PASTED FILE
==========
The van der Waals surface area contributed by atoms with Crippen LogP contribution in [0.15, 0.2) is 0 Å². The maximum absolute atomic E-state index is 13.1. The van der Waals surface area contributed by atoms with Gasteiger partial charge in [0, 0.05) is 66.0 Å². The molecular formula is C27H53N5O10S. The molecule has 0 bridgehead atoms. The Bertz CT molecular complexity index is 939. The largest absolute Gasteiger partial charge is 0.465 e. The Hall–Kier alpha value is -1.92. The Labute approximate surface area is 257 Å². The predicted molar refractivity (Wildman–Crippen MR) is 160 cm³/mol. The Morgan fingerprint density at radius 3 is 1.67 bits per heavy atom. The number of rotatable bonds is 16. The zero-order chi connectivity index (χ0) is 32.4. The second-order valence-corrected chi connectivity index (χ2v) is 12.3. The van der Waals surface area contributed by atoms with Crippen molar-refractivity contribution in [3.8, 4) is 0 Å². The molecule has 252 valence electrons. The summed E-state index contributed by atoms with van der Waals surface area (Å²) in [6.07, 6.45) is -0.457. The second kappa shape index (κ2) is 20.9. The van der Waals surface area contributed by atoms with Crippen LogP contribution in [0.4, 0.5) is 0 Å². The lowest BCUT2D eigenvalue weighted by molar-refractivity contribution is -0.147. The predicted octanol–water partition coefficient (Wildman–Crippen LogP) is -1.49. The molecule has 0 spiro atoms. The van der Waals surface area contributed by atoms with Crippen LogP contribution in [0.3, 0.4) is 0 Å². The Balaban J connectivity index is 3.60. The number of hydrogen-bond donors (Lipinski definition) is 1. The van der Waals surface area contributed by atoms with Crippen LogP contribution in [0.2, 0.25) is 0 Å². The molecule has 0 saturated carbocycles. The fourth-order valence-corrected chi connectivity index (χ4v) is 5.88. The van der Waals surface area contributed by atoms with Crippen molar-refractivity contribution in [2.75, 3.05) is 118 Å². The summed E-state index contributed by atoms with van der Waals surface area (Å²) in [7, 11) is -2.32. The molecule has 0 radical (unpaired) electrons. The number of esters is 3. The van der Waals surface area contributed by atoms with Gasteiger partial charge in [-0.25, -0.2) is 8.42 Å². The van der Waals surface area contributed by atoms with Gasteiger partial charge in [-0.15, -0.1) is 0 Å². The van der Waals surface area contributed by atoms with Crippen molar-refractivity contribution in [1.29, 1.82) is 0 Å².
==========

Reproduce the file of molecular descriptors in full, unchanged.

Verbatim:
The van der Waals surface area contributed by atoms with Crippen LogP contribution in [0.15, 0.2) is 0 Å². The maximum absolute atomic E-state index is 13.1. The van der Waals surface area contributed by atoms with Gasteiger partial charge in [0, 0.05) is 66.0 Å². The molecular formula is C27H53N5O10S. The molecule has 0 bridgehead atoms. The Bertz CT molecular complexity index is 939. The largest absolute Gasteiger partial charge is 0.465 e. The Hall–Kier alpha value is -1.92. The Labute approximate surface area is 257 Å². The predicted molar refractivity (Wildman–Crippen MR) is 160 cm³/mol. The Morgan fingerprint density at radius 3 is 1.67 bits per heavy atom. The number of rotatable bonds is 16. The zero-order chi connectivity index (χ0) is 32.4. The second-order valence-corrected chi connectivity index (χ2v) is 12.3. The van der Waals surface area contributed by atoms with Crippen molar-refractivity contribution in [3.8, 4) is 0 Å². The molecule has 252 valence electrons. The summed E-state index contributed by atoms with van der Waals surface area (Å²) in [6.07, 6.45) is -0.457. The second kappa shape index (κ2) is 20.9. The van der Waals surface area contributed by atoms with Crippen LogP contribution in [0.4, 0.5) is 0 Å². The lowest BCUT2D eigenvalue weighted by molar-refractivity contribution is -0.147. The predicted octanol–water partition coefficient (Wildman–Crippen LogP) is -1.49. The molecule has 0 spiro atoms. The van der Waals surface area contributed by atoms with Crippen LogP contribution in [0.3, 0.4) is 0 Å². The Balaban J connectivity index is 3.60. The number of hydrogen-bond donors (Lipinski definition) is 1. The van der Waals surface area contributed by atoms with Crippen LogP contribution in [0.2, 0.25) is 0 Å². The molecule has 0 saturated carbocycles. The fourth-order valence-corrected chi connectivity index (χ4v) is 5.88. The van der Waals surface area contributed by atoms with Crippen molar-refractivity contribution in [2.75, 3.05) is 118 Å². The summed E-state index contributed by atoms with van der Waals surface area (Å²) in [7, 11) is -2.32. The molecule has 0 radical (unpaired) electrons. The number of esters is 3. The van der Waals surface area contributed by atoms with Gasteiger partial charge in [-0.25, -0.2) is 8.42 Å². The van der Waals surface area contributed by atoms with Gasteiger partial charge in [-0.15, -0.1) is 0 Å². The van der Waals surface area contributed by atoms with Crippen molar-refractivity contribution in [1.29, 1.82) is 0 Å².